4. First Reformed: Paul Schrader gets less credit than he is owed due to studio interference, but when let off the leash he really shines. The writer of Taxi Driver brings some of those noir sensibilities here. Ethan Hawke gives what may be the best performance of the entire year as a priest in a crisis of faith. First Reformed treads confidently into a thematic minefield and emerges triumphantly as a dark, heavy examination of religion, environment and personal guilt and grief.
3. Blindspotting: Blindspotting‘s deft navigation of tone, theme and character is an absolute feat. Right up front, it tackles police brutality, gentrification and learned behavior but drops it into a buddy comedy starring the two writers of the film who have been best friends for over a decade, producing painfully genuine interaction. This is the real heart of the film: genuinely hilarious interactions interspersed with surprising and pleasant freestyle interludes from two genuinely loving souls pushing against tragic and troubling gentrification and unconscious biases. The way that Daveed Diggs’ main character slowly sees his reality unfold is transfixing, and heartbreaking in its direct show of where we are as a society.
2. Spider-Man: Into the Spider-Verse: This is far beyond your standard superhero film. By turns, Into the Spider-Verse aches with the pain of loss, the uncertainty of destiny, and a deep, profound love for its characters. It eschews the norms of PG-rated animated films to become an absolutely necessary viewing experience, so confident and profound in its vision that flaws become nonexistent. We are not worthy of a superhero film as good as this.
1. Mandy: Mandy is a magnificent, phantasmagoric heavy metal feast for the senses. It’s otherworldly: nearly every frame is appropriate for an album cover, and Johann Johannsonn’s final score (God rest his soul) is the year’s best. Structurally, the film is defiantly different, building tension and frightening expectation before an explosion of black comedy and awesome violence. Nicolas Cage gives an amazing performance in an insane, savage fever dream of grief, cosmic madness and savage revenge.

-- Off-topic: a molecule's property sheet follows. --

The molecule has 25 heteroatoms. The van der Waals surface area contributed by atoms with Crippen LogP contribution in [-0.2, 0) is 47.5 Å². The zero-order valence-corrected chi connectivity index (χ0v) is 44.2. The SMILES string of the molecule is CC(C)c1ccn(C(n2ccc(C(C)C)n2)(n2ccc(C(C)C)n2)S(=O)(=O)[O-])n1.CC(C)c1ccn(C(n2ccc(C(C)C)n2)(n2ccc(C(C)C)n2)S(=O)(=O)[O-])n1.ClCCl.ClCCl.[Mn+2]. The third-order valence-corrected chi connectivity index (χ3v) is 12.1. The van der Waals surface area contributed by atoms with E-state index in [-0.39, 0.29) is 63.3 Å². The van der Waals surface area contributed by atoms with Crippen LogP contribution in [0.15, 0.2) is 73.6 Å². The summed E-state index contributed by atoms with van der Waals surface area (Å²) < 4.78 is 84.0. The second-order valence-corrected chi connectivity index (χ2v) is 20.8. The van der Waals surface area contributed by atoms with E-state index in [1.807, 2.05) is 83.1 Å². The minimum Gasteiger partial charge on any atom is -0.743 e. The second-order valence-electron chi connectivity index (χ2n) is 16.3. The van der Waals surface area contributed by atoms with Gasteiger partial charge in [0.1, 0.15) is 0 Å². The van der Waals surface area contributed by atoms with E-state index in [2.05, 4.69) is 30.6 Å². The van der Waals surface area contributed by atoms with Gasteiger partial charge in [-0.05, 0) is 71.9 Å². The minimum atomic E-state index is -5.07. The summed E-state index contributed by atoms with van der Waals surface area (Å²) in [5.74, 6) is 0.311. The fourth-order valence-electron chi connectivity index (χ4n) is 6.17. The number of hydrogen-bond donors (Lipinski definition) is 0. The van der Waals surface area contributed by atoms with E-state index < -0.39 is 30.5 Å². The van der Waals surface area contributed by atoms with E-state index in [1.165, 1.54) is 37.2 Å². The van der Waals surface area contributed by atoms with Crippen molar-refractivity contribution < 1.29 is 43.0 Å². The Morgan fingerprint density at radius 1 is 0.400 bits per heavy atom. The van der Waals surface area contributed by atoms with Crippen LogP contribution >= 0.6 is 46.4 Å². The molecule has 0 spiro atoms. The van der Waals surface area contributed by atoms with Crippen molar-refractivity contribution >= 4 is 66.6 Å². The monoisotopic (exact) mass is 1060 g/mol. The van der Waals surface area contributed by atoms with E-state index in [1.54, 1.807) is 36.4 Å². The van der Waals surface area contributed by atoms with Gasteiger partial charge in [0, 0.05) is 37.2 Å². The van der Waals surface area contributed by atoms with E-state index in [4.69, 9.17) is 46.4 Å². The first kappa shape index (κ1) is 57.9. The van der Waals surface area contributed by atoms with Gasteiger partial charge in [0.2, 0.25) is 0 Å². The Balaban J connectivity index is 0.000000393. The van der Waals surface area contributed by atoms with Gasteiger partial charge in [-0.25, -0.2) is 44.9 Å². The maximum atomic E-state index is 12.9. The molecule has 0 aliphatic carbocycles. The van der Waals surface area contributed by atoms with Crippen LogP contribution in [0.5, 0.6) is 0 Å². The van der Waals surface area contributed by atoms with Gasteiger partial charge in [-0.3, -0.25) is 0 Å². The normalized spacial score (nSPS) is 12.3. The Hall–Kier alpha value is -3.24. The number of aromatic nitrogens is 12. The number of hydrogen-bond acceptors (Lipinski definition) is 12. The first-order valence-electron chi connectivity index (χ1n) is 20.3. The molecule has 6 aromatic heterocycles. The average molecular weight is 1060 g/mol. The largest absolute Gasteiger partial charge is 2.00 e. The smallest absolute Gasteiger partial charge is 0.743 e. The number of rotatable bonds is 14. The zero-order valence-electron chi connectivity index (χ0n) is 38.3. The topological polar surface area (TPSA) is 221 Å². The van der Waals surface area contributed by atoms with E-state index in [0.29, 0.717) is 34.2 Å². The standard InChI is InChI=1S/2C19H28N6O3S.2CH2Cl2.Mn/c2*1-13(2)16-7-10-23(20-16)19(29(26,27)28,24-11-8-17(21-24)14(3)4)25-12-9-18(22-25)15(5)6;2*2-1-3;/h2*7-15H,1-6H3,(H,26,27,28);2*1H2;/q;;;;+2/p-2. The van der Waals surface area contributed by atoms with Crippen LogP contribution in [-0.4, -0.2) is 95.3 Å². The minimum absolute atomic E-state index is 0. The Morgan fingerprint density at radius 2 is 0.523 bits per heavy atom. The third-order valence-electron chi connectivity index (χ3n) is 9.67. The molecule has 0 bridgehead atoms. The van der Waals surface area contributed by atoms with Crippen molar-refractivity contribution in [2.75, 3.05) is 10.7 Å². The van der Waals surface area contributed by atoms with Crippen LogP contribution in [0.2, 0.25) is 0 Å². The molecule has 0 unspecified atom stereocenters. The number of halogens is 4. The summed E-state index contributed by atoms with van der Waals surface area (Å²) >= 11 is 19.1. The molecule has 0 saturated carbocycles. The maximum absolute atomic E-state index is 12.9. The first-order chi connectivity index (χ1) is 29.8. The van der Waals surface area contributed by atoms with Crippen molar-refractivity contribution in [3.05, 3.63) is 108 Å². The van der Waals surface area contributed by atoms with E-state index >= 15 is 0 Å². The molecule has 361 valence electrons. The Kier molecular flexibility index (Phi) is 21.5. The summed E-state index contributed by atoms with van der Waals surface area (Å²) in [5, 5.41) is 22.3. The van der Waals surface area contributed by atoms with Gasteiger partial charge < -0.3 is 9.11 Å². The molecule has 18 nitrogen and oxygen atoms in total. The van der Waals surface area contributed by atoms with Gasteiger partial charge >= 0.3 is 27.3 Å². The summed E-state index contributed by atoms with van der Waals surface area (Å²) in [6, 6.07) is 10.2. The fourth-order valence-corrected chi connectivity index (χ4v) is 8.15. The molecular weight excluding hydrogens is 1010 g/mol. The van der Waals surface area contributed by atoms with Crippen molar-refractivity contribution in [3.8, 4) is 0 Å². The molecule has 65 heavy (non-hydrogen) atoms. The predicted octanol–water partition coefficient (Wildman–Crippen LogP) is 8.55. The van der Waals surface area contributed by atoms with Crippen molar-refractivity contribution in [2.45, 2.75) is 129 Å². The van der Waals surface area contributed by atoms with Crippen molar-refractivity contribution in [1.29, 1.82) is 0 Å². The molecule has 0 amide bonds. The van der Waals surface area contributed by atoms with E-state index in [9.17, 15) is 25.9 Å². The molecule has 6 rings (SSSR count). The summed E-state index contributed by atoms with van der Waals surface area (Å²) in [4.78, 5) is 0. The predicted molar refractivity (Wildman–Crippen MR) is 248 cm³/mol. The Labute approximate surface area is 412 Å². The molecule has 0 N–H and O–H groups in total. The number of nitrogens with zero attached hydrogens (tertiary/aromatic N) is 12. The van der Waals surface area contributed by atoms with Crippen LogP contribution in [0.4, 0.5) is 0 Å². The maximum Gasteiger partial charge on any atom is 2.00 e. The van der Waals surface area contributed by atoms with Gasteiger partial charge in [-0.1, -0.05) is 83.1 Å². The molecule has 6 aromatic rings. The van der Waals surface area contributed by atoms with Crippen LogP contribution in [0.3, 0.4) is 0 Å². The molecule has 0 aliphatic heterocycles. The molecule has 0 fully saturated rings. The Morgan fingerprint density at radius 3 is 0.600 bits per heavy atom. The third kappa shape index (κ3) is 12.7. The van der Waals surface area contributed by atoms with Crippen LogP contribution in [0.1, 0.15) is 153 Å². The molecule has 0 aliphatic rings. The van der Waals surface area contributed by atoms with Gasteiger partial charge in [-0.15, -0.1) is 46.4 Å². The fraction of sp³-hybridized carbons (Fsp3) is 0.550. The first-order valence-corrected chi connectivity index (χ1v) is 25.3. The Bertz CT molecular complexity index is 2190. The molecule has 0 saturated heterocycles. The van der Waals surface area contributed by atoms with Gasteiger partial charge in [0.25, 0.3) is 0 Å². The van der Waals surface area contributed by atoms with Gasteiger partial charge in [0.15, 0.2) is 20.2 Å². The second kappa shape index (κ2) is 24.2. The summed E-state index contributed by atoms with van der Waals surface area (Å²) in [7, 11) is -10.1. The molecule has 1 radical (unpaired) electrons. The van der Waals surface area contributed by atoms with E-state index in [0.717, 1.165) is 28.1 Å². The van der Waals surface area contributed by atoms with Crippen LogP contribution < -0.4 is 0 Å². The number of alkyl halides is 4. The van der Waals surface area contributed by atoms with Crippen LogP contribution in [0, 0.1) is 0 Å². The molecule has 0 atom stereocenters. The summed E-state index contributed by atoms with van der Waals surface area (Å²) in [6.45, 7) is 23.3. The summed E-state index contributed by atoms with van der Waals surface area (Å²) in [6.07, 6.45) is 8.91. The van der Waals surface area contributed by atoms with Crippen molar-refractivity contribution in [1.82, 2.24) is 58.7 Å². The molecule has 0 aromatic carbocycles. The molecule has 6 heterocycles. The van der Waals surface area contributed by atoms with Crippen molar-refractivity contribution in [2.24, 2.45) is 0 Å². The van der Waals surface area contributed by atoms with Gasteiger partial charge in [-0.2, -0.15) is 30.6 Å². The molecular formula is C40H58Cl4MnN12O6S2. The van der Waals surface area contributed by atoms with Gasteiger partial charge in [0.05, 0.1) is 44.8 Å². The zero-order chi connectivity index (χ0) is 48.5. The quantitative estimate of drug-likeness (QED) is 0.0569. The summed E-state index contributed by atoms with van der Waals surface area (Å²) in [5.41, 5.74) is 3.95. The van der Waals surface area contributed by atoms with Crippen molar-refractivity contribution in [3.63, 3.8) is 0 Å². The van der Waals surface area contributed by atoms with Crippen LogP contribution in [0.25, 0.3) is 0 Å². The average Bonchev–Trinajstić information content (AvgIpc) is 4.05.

10. Hereditary: The first horror film in a long time to cause a physical reaction from me in a theater. It’s equal parts horrifying and brilliant and Toni Collette is amazing.
9. First Man: I don’t understand why there wasn’t more love for this film. It’s a technical marvel and Gosling gives a brilliant internal performance. Couldn’t recommend this more.
8. Widows: Another film where I don’t understand why there isn’t more love. Great director, stellar cast putting in amazing work. A smart heist film that deserved some Oscar love.
7. Wildlife: A small film Written by Paul Dano and Zoe Kazan and Directed by Dano. It stars Jake Gyllenhaal and Carey Mulligan giving great performances. Definitely check this one out.
6. Disobedience: The smaller film that Rachel Weisz had this year, but still amazing. It’s an honest film about sexuality, religion, belief systems, and how outside influence can cause clouded judgement.
5. First Reformed: Poor Ethan Hawke, totally snubbed by the Academy. This is a brilliant and timely film about religion, belief, and the environment. Are we doing enough for our future children?
4. If Beale Street Could Talk: Barry Jenkins delivers another beautiful film about love, and a very real film about racial injustice in 1970s New York. That score is on another level as well.
3. The Favourite: Olivia Coleman might be my favorite performance of the year, but all 3 women in this film are excellent. Also Nicolas Hoult is brilliantly hilarious. Such a fun and amazing film at the same time.
2. Roma: It’s an absolutely gorgeous film that is top of its class across the board; directing, cinematography, acting, sound. It’s just marvelous.
1. You Were Never Really Here: I’ve never seen a better portrayal of PTSD in a film. Lynne Ramsay is an expert director and this could be Joaquin Phoenix’s best work. Go see this film!!
10. Won’t You Be My Neighbor?
9. A Star is Born
8. If Beale Street Could Talk
7. First Reformed
6. Vox Lux
4. You Were Never Really Here
3. The Ballad of Buster Scruggs
10. Alpha: THE “boy and his dog” narrative for all time, this film surprised me so much with its emotional depth and visual flair that I had to put it on this list somewhere. Possibly the strongest argument for artistic use of 3D filmmaking yet.
9. Leave No Trace: “trauma” is a theme that permeates most of the year’s best films, but honestly this film might cover the subject better than any other. As heartbreaking as this film might be, there is a glimmer of light at the end of the tunnel that holds hope, however far-fetched.
8. If Beale Street Could Talk: Barry Jenkins took a chance in adapting James Baldwin’s greatest work of fiction. Luckily he was able to deliver with a film that is both the greatest romance of the year, and probably the most socially relevant and poignant ever made.